The Schengen Agreement has marked its 35th anniversary last Sunday, June 14, at a position more fragile than ever, while at the same time, the Member States have shown they are willing to keep the borderless territory going despite the challenges.
35 years ago, Catherine Lalumière representing France, Waldemar Schreckenberger of Germany, Paul De Keersmaeker of Belgium, Robert Goebbels of Luxemburg and Wim van Eekelen of the Netherland signed the agreement on the creation of the European borderless territory, in the town of Schengen in Luxembourg.
Ten years later, on March 26, 1995, France, Germany, Belgium, Luxemburg, Netherlands, Portugal, and Spain became the first countries to open their borders to start the implementation of the Schengen Area Agreement, thus creating the world’s most famous borderless zone,
While Europe celebrated its 25th anniversary of opening the borders in a situation in which its founding members wouldn’t have foreseen. Not even the current leaders, at the beginning of this year ever thought that the reintroduction of the Schengen borders could so easily be triggered by a deadly virus spread all over the earth.
Unlike in March, June has been a month of borders that reopen, and Schengen Members that collaborate in the abolishing of border checks, proving more than ever how important the Schengen Area is for them.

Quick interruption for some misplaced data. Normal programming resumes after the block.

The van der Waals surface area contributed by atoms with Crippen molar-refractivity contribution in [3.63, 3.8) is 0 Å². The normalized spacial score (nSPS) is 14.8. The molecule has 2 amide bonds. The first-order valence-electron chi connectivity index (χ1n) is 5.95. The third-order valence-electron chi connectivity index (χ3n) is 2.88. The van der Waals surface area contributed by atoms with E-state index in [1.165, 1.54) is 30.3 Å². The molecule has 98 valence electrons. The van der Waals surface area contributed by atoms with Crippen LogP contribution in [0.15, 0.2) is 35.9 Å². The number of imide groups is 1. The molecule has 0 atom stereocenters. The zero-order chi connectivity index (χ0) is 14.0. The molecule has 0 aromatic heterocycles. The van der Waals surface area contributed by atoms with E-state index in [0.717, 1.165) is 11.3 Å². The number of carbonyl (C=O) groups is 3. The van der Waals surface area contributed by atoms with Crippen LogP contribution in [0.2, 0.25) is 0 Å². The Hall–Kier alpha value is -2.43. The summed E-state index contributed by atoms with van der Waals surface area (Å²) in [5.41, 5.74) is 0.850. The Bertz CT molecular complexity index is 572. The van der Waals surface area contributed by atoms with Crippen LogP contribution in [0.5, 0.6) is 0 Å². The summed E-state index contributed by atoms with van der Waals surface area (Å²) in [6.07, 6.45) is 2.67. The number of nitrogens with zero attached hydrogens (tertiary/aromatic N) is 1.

Last Sunday, the EU Department for Migration & Home Affairs tweeted in celebration of the 35th anniversary of the agreement, reminding all on the importance of freedom of travel on the lives of every EU nationals and more.
“Happy 35th birthday to the Schengen area of free movement, a great EU achievement. The virus has reminded us not to take this freedom for granted. Here’s to a swift return to normality,” the tweet read, adding the hashtag Stronger Together at the end.
The High Representative of the EU for Foreign Affairs and Security Policy / Vice-President of the EU Commission Josep Borrell Fontelles also tweeted on the occasion, SchengenVisaInfo.com reports.
“35 years ago, Spain signed the Treaty of Accession to the European Communities. Since, we lived the most prosperous and peaceful years of our history. Together we are stronger, our differences enrich us,” he said in a tweet.
A Schengen Area with Closed Borders
Since the end of February, the majority of the Schengen Members started one by one introducing border controls, which later on became entry bans for non-nationals and non-residents. The EU Commission recommended a travel ban for third-country citizens on March 17, which was soon embraced by all of its members, including the candidate countries.
At one point, only cross-border workers, health workers, truck drivers, and other similar categories were eligible to cross the Schengen borders, both internal and external.
The measures in particular sparked anger across Luxembourg, where on Europe’s 70th anniversary gatherings and ceremonies were held across the border between Luxembourg and Germany.
Some of the events were organised and attended by official representatives of both sides. Protestors have demanded the immediate reopening of borders. As a symbolic sign against Germany’s decision, Schengen town along with other towns along Luxembourg’s border with Germany had lowered the European Union flags at half-staff the previous week.